5 plagiarism detection tools to tell if content is written by a bot like ChatGPT

ChatGPT is able to generate coherent essays and solve word-based maths problems. PHOTO ILLUSTRATION: ST FILE

SINGAPORE - Students love it, but it is the nightmare of teachers. ChatGPT, an artificial intelligence (AI) chatbot, has been thrust into the spotlight since its latest version was released in November 2022.

The chatbot, developed by well-funded United States start-up OpenAI, is able to generate coherent essays and solve word-based maths problems.

The race to beat AI-assisted plagiarism and cheating is on. The Straits Times looks at five plagiarism detection tools.

1. GPTZero

Mr Edward Tien, a senior at Princeton University, spent his winter break in 2022 and New Year’s Eve developing GPTZero, an app to quickly tell if an essay was written by a human or ChatGPT.

The 22-year-old, who is pursuing a double major in computer science and journalism, uploaded a beta version of the tool on app-hosting platform Streamlit in the beginning of January to help educators detect “aIgiarism” (AI-assisted plagiarism).

“We’ve tested the beta with a dataset of BBC news articles, and GPT-generated articles (with) the same headlines. The false positive rate is less than 2 per cent,” he told The Straits Times.

This means up to two out of every 100 articles are incorrectly classified as ChatGPT-generated when they are not.

“We’re working on several model improvements to make GPTZero highly accurate and easy to use for teachers,” he said, pointing to a sign-up list for the upcoming launch of GPTZero.me

GPTZero uses two different metrics to assess whether content is written by a bot: perplexity and burstiness. Perplexity is a measurement of randomness in a sentence, while burstiness measures overall randomness for all the sentences in a text, factoring in length.

Text placed into the app will be assigned a number for both metrics. The lower the number, the more likely the content is created by a bot. Human writing tends to have sentences that vary in complexity, whereas bots tend to be more consistent. Texts with higher perplexities are more chaotic and not likely to be generated by language models.

Mr Tien said he has since been contacted by multiple venture capital firms, including American VCs Sequoia Capital and Andreessen Horowitz.

2. GLTR (Giant Language Model Test Room)

Researchers from the MIT-IBM Watson AI Lab and the Harvard Natural Language Processing Group came together to create GLTR (Giant Language Model Test Room), an algorithm to detect if text was written by a bot when OpenAI released GPT-2 in 2019.

The researchers were concerned about the potential abuse of language models that have the potential to generate textual output that is indistinguishable from human-written text such as fake reviews, comments or news articles to influence public opinion.

The algorithm uses the “it takes one to know one” method to predict if a body of text is written by a bot. Typically, bots – unlike human writers – are less likely to select unpredictable words. GLTR is limited in that it has not been tested on a large scale. 

3. GPT-2 Output Detector

Since OpenAI released ChatGPT’s predecessor GPT-2 in 2019, the start-up has also demonstrated that it can create a bot that is capable of detecting machine-generated text with the release of GPT-2 Output Detector.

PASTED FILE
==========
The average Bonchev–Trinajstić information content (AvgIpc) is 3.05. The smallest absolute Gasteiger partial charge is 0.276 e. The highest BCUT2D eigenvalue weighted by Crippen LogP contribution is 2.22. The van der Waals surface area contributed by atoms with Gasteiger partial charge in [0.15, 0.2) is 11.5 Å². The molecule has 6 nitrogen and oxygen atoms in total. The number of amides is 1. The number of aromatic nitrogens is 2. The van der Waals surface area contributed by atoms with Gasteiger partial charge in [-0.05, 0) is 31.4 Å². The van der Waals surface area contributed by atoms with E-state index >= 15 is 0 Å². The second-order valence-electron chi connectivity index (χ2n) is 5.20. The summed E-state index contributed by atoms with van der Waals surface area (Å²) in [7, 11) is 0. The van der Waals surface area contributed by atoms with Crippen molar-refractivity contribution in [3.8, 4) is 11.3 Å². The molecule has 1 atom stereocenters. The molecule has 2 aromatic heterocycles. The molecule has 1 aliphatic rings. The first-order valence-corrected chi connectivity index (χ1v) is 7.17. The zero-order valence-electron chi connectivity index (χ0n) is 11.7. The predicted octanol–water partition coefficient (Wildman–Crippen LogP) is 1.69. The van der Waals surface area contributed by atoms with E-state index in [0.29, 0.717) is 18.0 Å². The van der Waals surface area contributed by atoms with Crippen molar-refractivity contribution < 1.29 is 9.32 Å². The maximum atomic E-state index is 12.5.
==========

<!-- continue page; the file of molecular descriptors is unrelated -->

Users simply paste text into a box to immediately see on a scale how likely the text was written by AI.

According to research from OpenAI, the tool has a detection rate of about 95 per cent for machine-generated text using GPT-2. Even so, the accuracy rate is not high enough for standalone detection, according to OpenAI, but needs to be paired with “metadata-based approaches, human judgment and public education to be more effective”.

4. Watermarking (coming soon)

OpenAI is also working on watermarking all ChatGPT text to tackle potential abuses, including plagiarism. In a blog post in November 2022, OpenAI guest researcher Scott Aaronson wrote: “We want it to be much harder to take a GPT output and pass it off as if it came from a human.”

This could be helpful for preventing academic plagiarism as well as mass generation of propaganda. “You know, spamming every blog with seemingly on-topic comments supporting Russia’s invasion of Ukraine, without even a building full of trolls in Moscow, or impersonating someone’s writing style in order to incriminate them,” he wrote.

The start-up has a working prototype of the watermarking scheme, built by OpenAI engineer Hendrik Kirchner. Inserting or deleting a few words, or rearranging the order of some sentences, will not remove the watermarking signal. 

However, people have found other ways to beat it. On TikTok, some users are already sharing workarounds by pasting AI-written text into another AI-powered paraphrasing tool, QuillBot. OpenAI is working on improving the watermarking prototype to address such workarounds.

5. Turnitin Originality for ChatGPT (coming soon)

Professors and educators currently use Turnitin Originality, a tool created by privately held American firm Turnitin, to ensure students submit original work. Like a Web crawler, Turnitin finds similarities in sentences and paragraphs against an online or offline database of content, and provides a similarity score. A returned percentage of below 15 per cent would typically indicate that copying has not occurred.

The company, which works with thousands of universities and high schools, plans to roll out a service in 2023 that can accurately tell whether ChatGPT has done a student’s assignment for them, its chief executive officer Chris Caren wrote in a blog post in December 2022. The tool is based on the understanding that AI models pick the most probable word in the most probable place. Humans, on the other hand, are idiosyncratic.

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